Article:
“ I’ve also found that an open office plan decreased overuse of email, since removing the physical barriers to communication dramatically lowers email reliance.”

… yeah no I’ll stick with email, thanks.  That’s a bit like the classic sadistic football coach technique: your leg hurts?  Here, let me hit your arm. See, now your leg doesn’t hurt as much!

Actually, excluding my direct family and about 2 – 3 close friends, I never accept unsolicited phone calls and often respond to voicemails with emails.  I avoid phone calls unless they are absolutely necessary. Why? As inefficient as email may be per Cochran’s analysis, it has two advantages over what it replaces:

First, I read and write much faster than I hear; I’ve noticed, for example, that reading conference call transcripts is usually substantially faster than listening to conference calls.  

Second, email can be asynchronous, whereas phone calls cannot be: if you call me, it interrupts whatever I’m working on.  If you email me, I can get to it when I get to it.

Pages 57 – 60: Newport goes into the BCG case study referenced earlier, bringing up what he calls the “principle of least resistance,” i.e. that we do what seems easiest in the moment.  

I think a slightly more technical/nuanced explanation is that it’s a case of local vs. global optimization combined with hyperbolic discounting: often, it’s not just a case of not knowing what’s valuable in the long-term, but simply choosing to prioritize the immediate short-term payoff (mmm, donut) over the longer-term payoff (huffing and puffing on the elliptical: I wish I hadn’t eaten that donut… and that other one… and those other ten.)

Page 62: Newport cites Richard Feynman’s refusal to do administrative stuff.  See also Page 19 of Feynman’s “ The Pleasure of Finding Things Out” ((PFTO review + notes)

Pages 63 – 64: Newport discusses busyness vs. productivity, or product vs. packaging in his words, many knowledge workers, to prove that they’re making progress, “do lots of stuff in a visible manner.”  

Page 74: Newport goes further on the knowledge-work theme, citing a humans vs. econs problem: by doing work, we generally are creating value for the world, but the impact of that value can often be extremely vague and disparate relative to old-style work where you made something with your hands.  (Not totally related, but see also the Peter Thiel X | Y example in  disaggregation.)

Pages 77 – 78: Newport briefly discusses the idea of happiness being a choice (what we choose to focus on) – see also “The Happiness Advantage” by Shawn Achor (THA review + notes) and, to a lesser extent, The Up Side of Down by Megan McArdle ( UpD review + notes).

Page 85: Here, Newport brings up Csikszentmihalyi’s Flow.  Don’t ask me how I remember to spell Csikszentmihalyi’s last name…

Pages 99 – 100: I actually saw some contradictory research somewhere on the idea of willpower as a limited resource, but notwithstanding that, I generally do tend to believe in decision fatigue and willpower as a limited resource.

See also Charles Duhigg’s “ The Power of Habit (PoH review + notes).

Like me, Newport interprets this as a reason to move away from the stupid and flawed mindset of “grit” where you slog your way through each decision with blood sweat and tears, and instead utilize the power of habit and structural problem solving.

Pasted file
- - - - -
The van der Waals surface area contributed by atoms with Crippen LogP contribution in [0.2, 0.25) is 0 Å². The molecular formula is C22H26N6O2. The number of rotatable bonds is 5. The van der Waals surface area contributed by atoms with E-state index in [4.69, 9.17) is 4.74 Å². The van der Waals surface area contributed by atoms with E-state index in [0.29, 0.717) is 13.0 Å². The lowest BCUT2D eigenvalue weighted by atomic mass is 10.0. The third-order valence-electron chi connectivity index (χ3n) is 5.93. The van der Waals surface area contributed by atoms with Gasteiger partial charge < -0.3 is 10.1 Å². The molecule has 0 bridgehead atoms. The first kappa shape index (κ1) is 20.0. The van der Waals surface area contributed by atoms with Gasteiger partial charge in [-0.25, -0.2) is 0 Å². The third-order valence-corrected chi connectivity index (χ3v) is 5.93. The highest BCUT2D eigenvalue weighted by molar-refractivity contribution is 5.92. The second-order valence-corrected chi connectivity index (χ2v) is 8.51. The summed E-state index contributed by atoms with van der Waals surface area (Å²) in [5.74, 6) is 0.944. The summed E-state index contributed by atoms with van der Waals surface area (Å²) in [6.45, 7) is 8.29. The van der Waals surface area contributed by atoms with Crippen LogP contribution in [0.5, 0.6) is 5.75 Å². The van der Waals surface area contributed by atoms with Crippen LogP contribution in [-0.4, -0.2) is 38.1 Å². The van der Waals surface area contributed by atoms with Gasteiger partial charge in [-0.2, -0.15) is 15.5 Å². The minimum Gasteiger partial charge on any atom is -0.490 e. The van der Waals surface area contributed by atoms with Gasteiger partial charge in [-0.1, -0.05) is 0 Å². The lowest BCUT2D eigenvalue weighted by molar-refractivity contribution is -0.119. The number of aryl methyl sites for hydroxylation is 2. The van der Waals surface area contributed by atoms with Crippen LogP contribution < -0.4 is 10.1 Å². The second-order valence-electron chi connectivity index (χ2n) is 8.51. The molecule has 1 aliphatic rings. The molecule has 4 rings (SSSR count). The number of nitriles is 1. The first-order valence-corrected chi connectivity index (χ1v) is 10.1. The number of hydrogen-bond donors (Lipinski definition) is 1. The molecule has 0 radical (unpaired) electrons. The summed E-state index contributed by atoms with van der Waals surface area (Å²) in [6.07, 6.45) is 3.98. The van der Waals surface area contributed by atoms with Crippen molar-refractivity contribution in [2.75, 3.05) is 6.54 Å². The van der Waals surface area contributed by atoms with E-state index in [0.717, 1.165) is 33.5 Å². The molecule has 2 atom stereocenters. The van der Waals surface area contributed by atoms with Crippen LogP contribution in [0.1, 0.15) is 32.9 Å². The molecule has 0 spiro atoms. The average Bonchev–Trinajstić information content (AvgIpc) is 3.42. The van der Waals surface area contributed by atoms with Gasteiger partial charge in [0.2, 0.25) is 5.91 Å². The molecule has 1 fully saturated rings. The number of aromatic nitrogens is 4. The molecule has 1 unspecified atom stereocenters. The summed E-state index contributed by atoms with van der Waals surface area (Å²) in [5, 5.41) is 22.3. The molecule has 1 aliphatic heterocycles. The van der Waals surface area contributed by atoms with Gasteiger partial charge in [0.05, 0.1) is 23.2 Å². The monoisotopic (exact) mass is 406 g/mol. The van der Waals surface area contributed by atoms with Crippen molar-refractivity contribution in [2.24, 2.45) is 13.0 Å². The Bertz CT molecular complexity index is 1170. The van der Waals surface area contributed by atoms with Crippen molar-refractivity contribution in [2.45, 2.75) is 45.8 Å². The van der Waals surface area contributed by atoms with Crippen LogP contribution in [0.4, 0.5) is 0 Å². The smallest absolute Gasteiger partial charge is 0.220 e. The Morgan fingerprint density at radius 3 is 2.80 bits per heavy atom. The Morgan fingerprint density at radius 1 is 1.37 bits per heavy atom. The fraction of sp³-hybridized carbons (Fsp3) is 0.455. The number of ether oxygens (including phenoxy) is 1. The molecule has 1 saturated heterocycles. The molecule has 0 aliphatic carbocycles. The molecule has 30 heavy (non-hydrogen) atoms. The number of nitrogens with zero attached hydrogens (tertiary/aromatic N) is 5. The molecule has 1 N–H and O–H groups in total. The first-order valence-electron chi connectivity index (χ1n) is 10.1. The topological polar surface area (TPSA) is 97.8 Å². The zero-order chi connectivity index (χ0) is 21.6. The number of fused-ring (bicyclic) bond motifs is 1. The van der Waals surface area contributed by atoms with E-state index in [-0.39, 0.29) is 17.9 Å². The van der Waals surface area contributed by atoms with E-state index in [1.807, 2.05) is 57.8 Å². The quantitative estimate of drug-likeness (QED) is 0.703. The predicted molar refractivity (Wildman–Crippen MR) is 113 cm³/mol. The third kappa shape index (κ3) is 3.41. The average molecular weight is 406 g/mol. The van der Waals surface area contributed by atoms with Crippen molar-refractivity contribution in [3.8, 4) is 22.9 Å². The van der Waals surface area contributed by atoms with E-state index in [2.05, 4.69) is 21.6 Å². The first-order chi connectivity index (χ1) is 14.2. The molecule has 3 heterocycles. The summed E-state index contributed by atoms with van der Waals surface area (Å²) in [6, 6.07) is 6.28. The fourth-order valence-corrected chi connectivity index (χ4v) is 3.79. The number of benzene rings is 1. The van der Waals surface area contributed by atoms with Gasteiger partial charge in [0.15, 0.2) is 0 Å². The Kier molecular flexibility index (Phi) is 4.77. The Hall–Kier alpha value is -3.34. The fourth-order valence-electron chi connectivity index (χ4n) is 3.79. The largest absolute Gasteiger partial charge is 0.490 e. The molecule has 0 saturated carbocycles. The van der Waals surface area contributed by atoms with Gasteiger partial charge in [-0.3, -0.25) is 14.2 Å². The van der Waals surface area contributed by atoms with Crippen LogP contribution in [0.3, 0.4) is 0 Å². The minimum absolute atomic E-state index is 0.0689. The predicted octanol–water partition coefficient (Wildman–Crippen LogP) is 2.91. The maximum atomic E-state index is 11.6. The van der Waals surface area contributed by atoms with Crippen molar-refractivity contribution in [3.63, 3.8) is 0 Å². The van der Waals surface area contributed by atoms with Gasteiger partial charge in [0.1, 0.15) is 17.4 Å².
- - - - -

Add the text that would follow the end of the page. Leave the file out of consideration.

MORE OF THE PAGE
To quote Newport directly, because he says it really well:

“Your will […] is not a manifestation of your character that you can deploy without limit; it’s instead like a muscle that tires.  

This is why the [studied subjects] had such a hard time fighting desires […] the same will happen to you, regardless of your intentions, unless, that is, you’re smart about your habits.”

See also Don Norman’s “ The Design of Everyday Things ( DOET review + notes).

Page 107: One of the things I like most about Newport’s book is that he doesn’t live in a bubble.  He’s cognizant that while many of us would like to do nothing but deep work, the reality is that all of us have some “shallow work” that we have to do, or personal obligations that mean we can’t just go live in a hut without running water or electricity like CEO Jirka Rysavy (who I met once)…

Pages 112 – 113: Going through a variety of deep-work approaches, from “monastic” to “bimodal” to “rhythmic,” Newport notes that the rhythmic approach of scheduling blocks for deep work “works better with the reality of human nature.”

That said, be mindful/wary of the morning myth; see Internal Time by Roenneberg ( IntTm review + notes) as well as my takedown of Alex Soojung-Kim Pang’s somewhere-between-misguided-and-blatantly-idiotic argument about mornings in the otherwise-good Rest.

Pages 118 – 119: Robert Caro (author of The Power Broker, which is on my reading list) is cited as an example here.  So is Darwin. The point is that making it a habit is helpful, and I’ve found this to be true (though also found it to be true that real life often gets in the way.)

Pages 122 – 125XX: This is one of the few parts of the book I disagree with.  Basically, Newport brings up the idea of a “grand gesture” – trying to utilize the psychological effect of consistency / commitment bias by spending a lot of money to create an opportunity for yourself to do something.  His examples include Rowling writing Deathly Hallows out of a 5-star hotel in Scotland, and some dude buying a round-trip plane ticket to Japan to give himself time to think.

I don’t think Newport uses scientific thinking here, though – he ignores the counterfactuals.  For every one of these stories, there’s a thousand parents who have hundreds or thousands of dollars worth of musical, athletic, or underwater basketweaving gear bought when kids were really into some hobby or other… and then (despite that “motivation”) left it.  I’ve never found things like that to be helpful personally whatsoever.

I think the  salience driven check-cashing approach discussed by Richard Thaler in Nudge (NDGE review + notes) is a better approach.